I printed it in PLA at .3mm layer height with a .45mm width and 20% infill. It was set to a perimeter speed of 30mm/sec and left to chug away while I walked the dog.

What I have observed when printing in black PLA is that the final finish can change from gloss to matt depending on whether you have a cooling fan on it or not, but also depending on the print temperature. This item has more of a matt finish. I dropped the print temperature down from 185Deg C to 183Deg C as I observed the initial few layers looking a bit 'soft' and shiny. On my current config there is a bit of downward air flow from the x-carriage mounted fan and this seems to serve well as a work cooling fan as the print head moves about.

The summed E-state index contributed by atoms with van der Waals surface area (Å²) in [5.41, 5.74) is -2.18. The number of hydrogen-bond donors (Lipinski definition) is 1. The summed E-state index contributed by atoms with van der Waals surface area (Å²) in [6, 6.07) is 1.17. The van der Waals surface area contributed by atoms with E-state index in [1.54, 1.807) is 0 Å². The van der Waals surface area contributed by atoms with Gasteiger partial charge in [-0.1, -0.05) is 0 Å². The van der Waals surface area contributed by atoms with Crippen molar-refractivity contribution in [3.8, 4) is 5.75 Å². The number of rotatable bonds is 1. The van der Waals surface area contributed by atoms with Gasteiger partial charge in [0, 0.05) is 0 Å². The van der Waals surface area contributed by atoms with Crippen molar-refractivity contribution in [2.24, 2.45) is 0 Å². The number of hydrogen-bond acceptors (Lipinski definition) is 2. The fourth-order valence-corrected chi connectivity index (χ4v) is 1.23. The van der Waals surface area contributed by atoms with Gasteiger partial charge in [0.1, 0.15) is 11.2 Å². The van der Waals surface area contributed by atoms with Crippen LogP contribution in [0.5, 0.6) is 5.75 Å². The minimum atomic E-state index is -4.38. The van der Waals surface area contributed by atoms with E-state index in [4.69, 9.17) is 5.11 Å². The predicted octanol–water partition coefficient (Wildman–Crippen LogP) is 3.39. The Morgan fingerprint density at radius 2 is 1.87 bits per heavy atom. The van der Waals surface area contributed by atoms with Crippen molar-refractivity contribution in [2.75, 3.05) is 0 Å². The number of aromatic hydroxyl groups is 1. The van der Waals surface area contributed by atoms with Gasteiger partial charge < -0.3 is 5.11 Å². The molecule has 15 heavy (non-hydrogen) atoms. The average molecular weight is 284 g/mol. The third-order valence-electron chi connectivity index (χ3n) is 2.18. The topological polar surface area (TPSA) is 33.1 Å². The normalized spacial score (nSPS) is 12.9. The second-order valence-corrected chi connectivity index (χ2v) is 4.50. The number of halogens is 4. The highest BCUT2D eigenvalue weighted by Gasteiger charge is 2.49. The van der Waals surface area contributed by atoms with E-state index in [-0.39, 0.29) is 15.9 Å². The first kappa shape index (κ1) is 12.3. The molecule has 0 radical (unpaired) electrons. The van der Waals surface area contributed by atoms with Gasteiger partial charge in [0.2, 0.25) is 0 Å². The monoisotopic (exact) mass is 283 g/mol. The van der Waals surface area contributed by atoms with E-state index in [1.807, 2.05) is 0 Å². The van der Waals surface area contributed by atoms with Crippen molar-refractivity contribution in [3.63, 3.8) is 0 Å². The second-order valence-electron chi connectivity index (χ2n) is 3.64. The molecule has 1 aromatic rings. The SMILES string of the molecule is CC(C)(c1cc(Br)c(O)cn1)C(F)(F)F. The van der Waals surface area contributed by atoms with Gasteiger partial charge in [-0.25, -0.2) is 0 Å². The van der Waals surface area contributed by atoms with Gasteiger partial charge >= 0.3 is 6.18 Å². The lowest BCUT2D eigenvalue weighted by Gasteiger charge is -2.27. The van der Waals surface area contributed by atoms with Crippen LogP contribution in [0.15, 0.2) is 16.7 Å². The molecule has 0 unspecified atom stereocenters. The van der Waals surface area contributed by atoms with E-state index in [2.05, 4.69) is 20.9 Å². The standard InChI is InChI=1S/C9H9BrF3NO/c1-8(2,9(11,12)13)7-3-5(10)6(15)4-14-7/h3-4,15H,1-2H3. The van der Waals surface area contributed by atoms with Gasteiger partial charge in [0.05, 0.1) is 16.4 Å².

While the print resolution could be considered quite coarse by current standards, there is forgiveness of the surface finish as you eye seems to be tricked into thinking it is a woven cord or rope type material. It's a nice object to print. I'll probably reprint it once I get some white PLA. Would probably look better in white.

Y-carriage changes...

I've recently changed the number of linear bearings (LM8UUs) under my y-carriage, reducing the count from four to three. While my y-carriage was running smoothly enough I could detect slight binding on either end of the travel and I couldn't get rid of it no matter how much tweaking I did to the positions of the four bearing mounts. My suspicion was down to slight irregularities or even minor bows in the rods. I'm sure precision ground rods would be a better solution, but I figured moving to a tripod bearing arrangement was worth a go.